I WENT TO WASHINGTON DC TO PRAYWritten by Irvin L. Rozier
The Lord uses me as an intercessor to pray for others ministries. By way, over past 18 years, I have ministered at churches, street corners, radio, warehouses, nursing homes, flea markets, private houses and other places, including on steps of Capitol Building in Washington D.C., where I interceded in prayer for our nation. The Lord sent me there, I left on a Thursday, drove all night, arrived on Friday morning. It was 700 miles from my house to White House. The Lord told me to walk down Pennsylvania Avenue to Capitol. It was hot in August, I had on an old straw hat (protected my bald head from sunburn). As soon as I got to steps of Capitol, I saw a woman standing
Dante was told to make HellWritten by Robert Bruce Baird
DANTE: - Dante Alighieri is tour guide of Hell. In fact you could say he is creator of Hell if you did not understand he was directed and encouraged as others were being forced to write and create all manner of graven images and religious icons or treatises to support Hell, Satan and whole dogma of ‘sins and demons’. The Church owned all creative work because such creative things came from God and they were representatives of this God. Nice scam if you can make it work – eh? Here is a little academic insight into how he also was tasked to diminish perception of prior seers and wise people.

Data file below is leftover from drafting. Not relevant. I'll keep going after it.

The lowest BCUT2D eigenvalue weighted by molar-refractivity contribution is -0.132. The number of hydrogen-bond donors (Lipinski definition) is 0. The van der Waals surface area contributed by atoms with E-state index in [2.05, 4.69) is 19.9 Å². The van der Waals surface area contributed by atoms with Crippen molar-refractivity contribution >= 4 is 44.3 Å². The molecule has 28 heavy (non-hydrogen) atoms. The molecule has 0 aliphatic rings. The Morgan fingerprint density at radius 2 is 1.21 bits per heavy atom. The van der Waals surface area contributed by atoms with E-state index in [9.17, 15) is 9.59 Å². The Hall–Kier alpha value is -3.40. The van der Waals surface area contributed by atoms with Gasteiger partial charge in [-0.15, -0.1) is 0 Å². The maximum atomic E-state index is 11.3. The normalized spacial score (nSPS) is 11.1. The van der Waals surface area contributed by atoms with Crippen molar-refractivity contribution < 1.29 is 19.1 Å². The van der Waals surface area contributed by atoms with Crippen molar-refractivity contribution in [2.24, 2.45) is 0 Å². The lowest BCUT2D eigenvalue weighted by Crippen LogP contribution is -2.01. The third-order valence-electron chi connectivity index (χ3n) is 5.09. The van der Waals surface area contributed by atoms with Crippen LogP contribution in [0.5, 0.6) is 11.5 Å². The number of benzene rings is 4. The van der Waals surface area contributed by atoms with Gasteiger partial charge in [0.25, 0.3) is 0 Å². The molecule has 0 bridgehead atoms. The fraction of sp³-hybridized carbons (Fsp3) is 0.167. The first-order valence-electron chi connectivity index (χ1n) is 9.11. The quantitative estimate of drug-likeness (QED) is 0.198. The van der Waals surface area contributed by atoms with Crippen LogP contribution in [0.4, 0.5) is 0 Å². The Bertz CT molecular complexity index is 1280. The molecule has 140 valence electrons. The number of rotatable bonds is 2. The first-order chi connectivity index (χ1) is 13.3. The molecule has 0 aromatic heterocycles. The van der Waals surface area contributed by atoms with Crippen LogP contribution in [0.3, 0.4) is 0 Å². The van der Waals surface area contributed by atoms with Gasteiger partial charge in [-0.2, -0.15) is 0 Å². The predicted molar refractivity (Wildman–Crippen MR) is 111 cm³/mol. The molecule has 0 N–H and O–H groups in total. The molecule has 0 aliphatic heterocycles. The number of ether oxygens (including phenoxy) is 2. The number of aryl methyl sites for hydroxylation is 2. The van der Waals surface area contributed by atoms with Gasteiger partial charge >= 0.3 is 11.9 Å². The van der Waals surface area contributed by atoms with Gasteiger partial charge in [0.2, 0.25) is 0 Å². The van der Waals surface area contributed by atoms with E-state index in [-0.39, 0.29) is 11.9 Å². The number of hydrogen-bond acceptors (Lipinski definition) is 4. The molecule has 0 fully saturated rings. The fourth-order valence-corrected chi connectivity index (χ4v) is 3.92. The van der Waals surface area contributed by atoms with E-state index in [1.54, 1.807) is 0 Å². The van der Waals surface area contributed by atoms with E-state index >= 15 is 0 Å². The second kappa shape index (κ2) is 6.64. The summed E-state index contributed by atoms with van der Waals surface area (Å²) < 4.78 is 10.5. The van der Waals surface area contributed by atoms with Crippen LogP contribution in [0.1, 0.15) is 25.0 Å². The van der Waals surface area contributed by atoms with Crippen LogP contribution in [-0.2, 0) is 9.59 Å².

“Inferno XX falls into four narrative segments. Lines 1-30 present sin of divination in general terms; lines 31-57 introduce famous diviners of antiquity, each of whom figures in and represents a major classical text: Amphiaraus from Statius' Thebaid, Tiresias from Ovid's Metamorphoses, Arruns from Lucan's Pharsalia, and Manto from Vergil's Aeneid; lines 58-99 encompass digression on Mantova; lines 100-130 contain Dante's query regarding further diviners, and Vergil's response, in which he names Eurypylus from Aeneid and various contemporary practitioners. We note canto's symmetry; general opening and closing sections, each of thirty lines, frame more particularized interior sequences. The seemingly extraneous section on Mantova is thus entirely surrounded and informed by commanding issue of prophecy, an issue which is directly related to canto's highlighting of poets and poetry, to its evocation of classical auctores and to arresting behavior of Vergil. For prophecy is in fact a textual issue; a profeta for Dante is one who foretells, who reads in «magno volume» of God's mind (Par. XV, 50), and deciphers book of future. Because prophecy is therefore essentially a matter of correct and incorrect reading, canto's emphasis on textuality is insistent: from initial terzina, which proclaims in deliberately technical language author's need to make verse and give form to his twentieth canto, to equally technical reference to Aeneid as an «alta tragedìa» in line 113; if this is only locus in poem in which Dante affixes a numerical tag to a canto, it is also a unique definition of Vergil's poem as a text belonging to a specific genre. Moreover, textual awareness of canto's opening lines __ «Di nova pena mi conven far versi / e dar matera al ventesimo canto / de la prima canzon» __ is shared by its final verse: «Sì mi parlava, e andavamo introcque». Here presence of a word, introcque, whose use by Florentines is caricatured in De Vulgari Eloquentia, raises a host of questions about writing and genre, and serves to close canto on same textual key with which it began.